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Sunday, May 17, 2015

Mad Max Fury Road: Violent, Hyper-kinetic, Overrated

Source: Wikipedia 
"Mad Max Fury Road" is one long hyperkinetic, violent, chase scene. It has received over-the-top reviews; that's why I went to see it. The reviews insisted that "Fury Road" is so good it transcends its genre: teen boy action movie / video game. I was hoping for something like "300," a violent action movie that is better than it needs to be. In fact "Fury Road's" star, Tom Hardy, costarred with "300"'s star, Gerard Butler. But "Fury Road" really isn't any better than any other violent, teen boy, action movie / video game. It's not exceptionally smart or funny or cinematically awe-inspiring.

There's no challenging thought or interesting history. It's just the same old same old: manmade apocalypse, humans in a devastated landscape, evil men doing despicable things, with lots and lots of chasing, punching, kicking, ugliness and loudness. After I walked out of this movie, the world was an uglier place. As I passed cars, I saw the souped-up cars of "Fury Road." Everything seemed menacing and everyone seemed to need a punch in the face. I don't think it's a good thing that movies peddle nihilism as a drug to teen boys.

"Fury Road" takes place in the future. The landscape is desert. An evil and very ugly ruler, Joe, who wears a skull mask and a Darth-Vader-style breathing apparatus, hoards water. Joe uses the water to support his population of war boys, bare-chested, muscular men in white body paint. Joe also harvests breast milk from captive women, and impregnates other captive women, "breeders," with his offspring – future war boys.

Some of his subjects make a break for it. Joe sends out his war boys to catch the escapees. The escapees are trying to make it to the green land of many mothers.

The entire movie, from start to finish, is one long chase scene. It's so fast moving and stimulating that it actually gets boring. You don't know or care about any of the characters. None of the characters are particularly likable. It's so horrible – the quick scene of women's breast milk being harvested, for example – that it becomes laughable. It's very loud and your ears ring after you leave the theater.

Tom Hardy as Mad Max spends the first twenty minutes or so of the movie being bound and tortured. Pretty passive for the star of an action movie. Charlize Theron carries the action, and she is very good. Not bad for a 39 year old woman. Nicholas Hoult is poignant as a war boy who undergoes the closest thing the movie has to character development. My favorite scene in the movie lasted about thirty seconds; Tom Hardy says, "My name is Max." It's a tiny oasis in a desert of violent chase scenes.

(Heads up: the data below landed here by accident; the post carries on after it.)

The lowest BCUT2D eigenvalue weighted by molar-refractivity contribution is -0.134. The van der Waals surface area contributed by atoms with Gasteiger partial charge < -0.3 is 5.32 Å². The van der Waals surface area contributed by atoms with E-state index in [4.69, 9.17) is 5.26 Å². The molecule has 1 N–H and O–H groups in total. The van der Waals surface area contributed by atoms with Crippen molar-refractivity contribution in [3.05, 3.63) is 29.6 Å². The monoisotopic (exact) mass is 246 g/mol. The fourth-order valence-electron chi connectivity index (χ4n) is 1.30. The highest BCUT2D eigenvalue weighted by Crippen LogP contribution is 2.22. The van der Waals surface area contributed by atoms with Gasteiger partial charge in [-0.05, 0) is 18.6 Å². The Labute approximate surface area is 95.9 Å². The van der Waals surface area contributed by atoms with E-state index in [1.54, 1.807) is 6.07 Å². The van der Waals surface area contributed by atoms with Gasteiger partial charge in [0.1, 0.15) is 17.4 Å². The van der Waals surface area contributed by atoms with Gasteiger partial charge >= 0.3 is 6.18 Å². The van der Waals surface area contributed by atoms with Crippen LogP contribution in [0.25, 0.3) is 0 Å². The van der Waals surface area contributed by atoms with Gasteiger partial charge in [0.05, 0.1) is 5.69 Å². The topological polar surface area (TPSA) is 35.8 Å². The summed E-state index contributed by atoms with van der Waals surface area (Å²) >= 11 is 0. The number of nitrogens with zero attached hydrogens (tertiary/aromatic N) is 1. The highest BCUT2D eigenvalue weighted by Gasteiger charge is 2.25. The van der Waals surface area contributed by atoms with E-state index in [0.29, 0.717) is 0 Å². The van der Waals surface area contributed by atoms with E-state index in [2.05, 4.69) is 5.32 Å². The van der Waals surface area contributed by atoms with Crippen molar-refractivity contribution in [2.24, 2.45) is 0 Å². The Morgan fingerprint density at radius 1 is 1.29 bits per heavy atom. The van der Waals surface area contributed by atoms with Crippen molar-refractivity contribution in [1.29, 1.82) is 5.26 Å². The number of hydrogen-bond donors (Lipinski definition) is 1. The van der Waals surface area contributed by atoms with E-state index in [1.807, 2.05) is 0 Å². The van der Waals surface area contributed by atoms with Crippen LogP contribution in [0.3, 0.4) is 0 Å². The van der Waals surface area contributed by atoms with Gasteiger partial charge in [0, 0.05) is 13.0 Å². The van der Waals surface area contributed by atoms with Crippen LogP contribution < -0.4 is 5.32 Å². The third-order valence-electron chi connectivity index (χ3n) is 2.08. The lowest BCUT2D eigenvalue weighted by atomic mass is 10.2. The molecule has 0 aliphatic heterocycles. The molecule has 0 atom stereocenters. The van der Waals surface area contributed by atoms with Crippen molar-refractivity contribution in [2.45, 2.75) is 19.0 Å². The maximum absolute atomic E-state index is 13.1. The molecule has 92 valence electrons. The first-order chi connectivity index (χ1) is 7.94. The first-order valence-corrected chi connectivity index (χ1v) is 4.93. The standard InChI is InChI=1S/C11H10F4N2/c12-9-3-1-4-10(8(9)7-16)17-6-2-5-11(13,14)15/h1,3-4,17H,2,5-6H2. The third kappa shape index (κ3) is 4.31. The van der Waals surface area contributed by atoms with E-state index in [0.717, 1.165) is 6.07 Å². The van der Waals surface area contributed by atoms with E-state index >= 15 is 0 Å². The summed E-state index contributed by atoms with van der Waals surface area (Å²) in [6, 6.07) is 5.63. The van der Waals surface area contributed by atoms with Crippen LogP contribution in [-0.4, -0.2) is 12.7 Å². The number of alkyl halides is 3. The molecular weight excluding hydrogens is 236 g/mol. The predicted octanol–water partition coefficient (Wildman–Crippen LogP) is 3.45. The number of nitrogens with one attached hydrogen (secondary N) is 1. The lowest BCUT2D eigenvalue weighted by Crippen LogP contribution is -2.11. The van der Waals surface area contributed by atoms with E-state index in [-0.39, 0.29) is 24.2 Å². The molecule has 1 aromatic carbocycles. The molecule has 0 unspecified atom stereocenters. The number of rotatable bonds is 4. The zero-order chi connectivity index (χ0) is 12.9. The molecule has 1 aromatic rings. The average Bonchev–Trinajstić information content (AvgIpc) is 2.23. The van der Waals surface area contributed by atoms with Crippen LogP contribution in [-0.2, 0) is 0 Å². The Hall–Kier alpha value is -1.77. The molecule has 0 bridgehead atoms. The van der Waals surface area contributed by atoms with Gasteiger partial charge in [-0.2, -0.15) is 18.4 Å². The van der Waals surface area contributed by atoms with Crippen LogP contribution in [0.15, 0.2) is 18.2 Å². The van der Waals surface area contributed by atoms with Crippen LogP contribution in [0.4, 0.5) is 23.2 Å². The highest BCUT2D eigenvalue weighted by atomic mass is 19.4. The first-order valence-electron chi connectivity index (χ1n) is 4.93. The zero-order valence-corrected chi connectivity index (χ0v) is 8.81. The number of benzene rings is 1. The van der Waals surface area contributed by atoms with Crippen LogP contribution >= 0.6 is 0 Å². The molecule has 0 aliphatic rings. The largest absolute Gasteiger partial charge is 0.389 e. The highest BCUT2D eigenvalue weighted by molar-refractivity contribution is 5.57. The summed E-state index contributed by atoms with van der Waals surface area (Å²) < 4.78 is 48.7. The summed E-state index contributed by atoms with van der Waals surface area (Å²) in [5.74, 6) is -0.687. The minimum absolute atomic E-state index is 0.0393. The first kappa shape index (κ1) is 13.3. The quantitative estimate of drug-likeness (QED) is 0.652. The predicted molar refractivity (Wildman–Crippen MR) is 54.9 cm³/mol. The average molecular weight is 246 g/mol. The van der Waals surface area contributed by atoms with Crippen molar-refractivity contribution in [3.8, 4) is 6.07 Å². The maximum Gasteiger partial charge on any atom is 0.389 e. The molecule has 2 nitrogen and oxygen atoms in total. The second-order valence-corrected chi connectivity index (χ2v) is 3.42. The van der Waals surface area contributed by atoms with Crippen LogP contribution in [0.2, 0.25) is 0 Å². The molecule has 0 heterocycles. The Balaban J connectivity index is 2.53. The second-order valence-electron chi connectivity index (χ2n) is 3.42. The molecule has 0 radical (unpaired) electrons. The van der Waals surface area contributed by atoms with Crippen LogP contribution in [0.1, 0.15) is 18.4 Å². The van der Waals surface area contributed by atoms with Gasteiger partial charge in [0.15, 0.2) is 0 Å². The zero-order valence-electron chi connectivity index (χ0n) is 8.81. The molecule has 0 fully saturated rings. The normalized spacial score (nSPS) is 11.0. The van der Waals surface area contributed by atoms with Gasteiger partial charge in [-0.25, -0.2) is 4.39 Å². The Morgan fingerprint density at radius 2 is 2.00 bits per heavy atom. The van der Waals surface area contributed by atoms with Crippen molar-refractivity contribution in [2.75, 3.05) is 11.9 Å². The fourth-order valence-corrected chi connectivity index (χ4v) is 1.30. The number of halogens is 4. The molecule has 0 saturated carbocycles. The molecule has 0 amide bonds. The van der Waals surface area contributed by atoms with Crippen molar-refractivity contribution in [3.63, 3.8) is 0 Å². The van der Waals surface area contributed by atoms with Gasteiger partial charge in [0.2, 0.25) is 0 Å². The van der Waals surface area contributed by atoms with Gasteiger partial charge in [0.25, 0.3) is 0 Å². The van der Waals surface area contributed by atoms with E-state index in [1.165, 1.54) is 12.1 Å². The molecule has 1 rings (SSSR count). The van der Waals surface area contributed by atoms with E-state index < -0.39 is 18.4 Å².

Men are bad and destroy and exploit; women are good and nurture. I suspect that this aspect of the film will arouse controversy.

The future is full of white people. In the large cast, only Zoe Kravitz, who is half Jewish and half black, is a bit darker skinned. This aspect of the movie will also arouse protest. The future may be a dystopic no-exit hellhole, but black people should be allowed to suffer in it as much as whites.
The war boys are eager to die for their malicious leader, Joe. Joe promises them that when they die they will go to Valhalla. I wondered if this might not be an allusion to suicide bombers dying with promises of 72 virgins on their minds.

Friday, May 15, 2015

Monastery Retreat Memories Part One

Ten years ago I made a silent, week-long retreat to Holy Cross, a Cistercian monastery on the Shenandoah River in Virginia.

It was one of the most amazing, and in some ways bizarre, experiences of my life.

As soon as I got back, I typed up my experiences. The final document was two hundred pages long. I mailed it to a handful of friends who were kind enough to read it. They asked me when I'd publish it. I never thought I would. 

Now I am rereading those pages. 

I began the monastery diary with a description of something odd and wonderful that happened in November, 2004.


Updating this on June 8, 2015. I had thought to post the monastery diary here on my blog ... but a friend urged me to self publish it. It looks like that is what will happen. I'll announce here on the blog when it is available. 

Thursday, May 14, 2015

The Death of Siblings: Remembering Alone

Mike Goska

For me it's always been all about stories.

I'm not that into things. I think my divorce from things is related to my cognitive challenges. Butterfingers, that's me. I drop things. I don't know how to operate things. I am flummoxed by the challenge of storing things. I own a Stanley tools 25 foot Fat Max tape measure. I have no idea where it is.

I remember being a Peace Corps volunteer in the Central African Republic, a dangerous place. It was close to the equator and the following always arrived around six p.m.: sunset, night-long polyrhythmic drumming, bats, eight-, six-, and four-footed predators, and two-legged thieves.

One night I took my lantern apart to fill it with kerosene and – I couldn't put it back together. It had about four movable parts: the lower can that held the kerosene, the upper can that held the wick, a glass globe, and a frame. I could not put these items, that I had just taken apart, back together. I was terrified. The light didn't protect me from the darkness and its dangers, but I felt that it did, and the darkness was coming on quickly. I struggled for half an hour before figuring out that I had one of the parts upside down. That simple.